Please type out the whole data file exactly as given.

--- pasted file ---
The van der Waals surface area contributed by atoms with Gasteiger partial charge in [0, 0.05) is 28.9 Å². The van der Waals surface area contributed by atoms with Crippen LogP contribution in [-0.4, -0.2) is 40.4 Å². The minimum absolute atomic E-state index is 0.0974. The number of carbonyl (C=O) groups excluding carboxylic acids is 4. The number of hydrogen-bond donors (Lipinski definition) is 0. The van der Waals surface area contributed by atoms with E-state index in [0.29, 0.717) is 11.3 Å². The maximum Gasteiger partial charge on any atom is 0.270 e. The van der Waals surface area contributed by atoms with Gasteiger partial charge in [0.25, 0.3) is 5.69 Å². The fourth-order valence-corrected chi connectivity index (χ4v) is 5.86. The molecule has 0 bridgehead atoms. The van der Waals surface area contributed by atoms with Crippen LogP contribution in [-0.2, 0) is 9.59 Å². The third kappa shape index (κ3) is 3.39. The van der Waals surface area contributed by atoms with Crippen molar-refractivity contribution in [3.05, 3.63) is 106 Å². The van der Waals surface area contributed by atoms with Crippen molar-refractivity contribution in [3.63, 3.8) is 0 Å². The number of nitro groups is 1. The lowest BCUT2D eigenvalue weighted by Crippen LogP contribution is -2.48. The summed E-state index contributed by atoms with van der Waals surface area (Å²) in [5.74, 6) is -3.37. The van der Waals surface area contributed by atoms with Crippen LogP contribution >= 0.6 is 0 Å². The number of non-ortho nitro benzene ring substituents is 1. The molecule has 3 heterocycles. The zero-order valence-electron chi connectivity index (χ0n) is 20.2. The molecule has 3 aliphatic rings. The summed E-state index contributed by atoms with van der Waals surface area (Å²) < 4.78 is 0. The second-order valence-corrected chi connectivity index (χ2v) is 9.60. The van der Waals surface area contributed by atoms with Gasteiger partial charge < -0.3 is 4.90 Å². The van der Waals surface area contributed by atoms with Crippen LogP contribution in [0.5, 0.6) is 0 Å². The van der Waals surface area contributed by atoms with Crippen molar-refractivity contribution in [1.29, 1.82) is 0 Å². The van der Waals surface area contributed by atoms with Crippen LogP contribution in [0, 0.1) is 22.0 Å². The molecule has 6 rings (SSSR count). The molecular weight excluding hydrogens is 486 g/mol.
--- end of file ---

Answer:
The van der Waals surface area contributed by atoms with Gasteiger partial charge in [0, 0.05) is 28.9 Å². The van der Waals surface area contributed by atoms with Crippen LogP contribution in [-0.4, -0.2) is 40.4 Å². The minimum absolute atomic E-state index is 0.0974. The number of carbonyl (C=O) groups excluding carboxylic acids is 4. The number of hydrogen-bond donors (Lipinski definition) is 0. The van der Waals surface area contributed by atoms with E-state index in [0.29, 0.717) is 11.3 Å². The maximum Gasteiger partial charge on any atom is 0.270 e. The van der Waals surface area contributed by atoms with Gasteiger partial charge in [0.25, 0.3) is 5.69 Å². The fourth-order valence-corrected chi connectivity index (χ4v) is 5.86. The molecule has 0 bridgehead atoms. The van der Waals surface area contributed by atoms with Crippen LogP contribution in [-0.2, 0) is 9.59 Å². The third kappa shape index (κ3) is 3.39. The van der Waals surface area contributed by atoms with Crippen molar-refractivity contribution in [3.05, 3.63) is 106 Å². The van der Waals surface area contributed by atoms with Crippen molar-refractivity contribution in [3.63, 3.8) is 0 Å². The number of nitro groups is 1. The lowest BCUT2D eigenvalue weighted by Crippen LogP contribution is -2.48. The summed E-state index contributed by atoms with van der Waals surface area (Å²) in [5.74, 6) is -3.37. The van der Waals surface area contributed by atoms with Crippen LogP contribution >= 0.6 is 0 Å². The number of non-ortho nitro benzene ring substituents is 1. The molecule has 3 heterocycles. The zero-order valence-electron chi connectivity index (χ0n) is 20.2. The molecule has 3 aliphatic rings. The summed E-state index contributed by atoms with van der Waals surface area (Å²) < 4.78 is 0. The second-order valence-corrected chi connectivity index (χ2v) is 9.60. The van der Waals surface area contributed by atoms with Gasteiger partial charge < -0.3 is 4.90 Å². The van der Waals surface area contributed by atoms with Crippen LogP contribution in [0.5, 0.6) is 0 Å². The van der Waals surface area contributed by atoms with Crippen molar-refractivity contribution in [1.29, 1.82) is 0 Å². The van der Waals surface area contributed by atoms with Crippen LogP contribution in [0, 0.1) is 22.0 Å². The molecule has 6 rings (SSSR count). The molecular weight excluding hydrogens is 486 g/mol.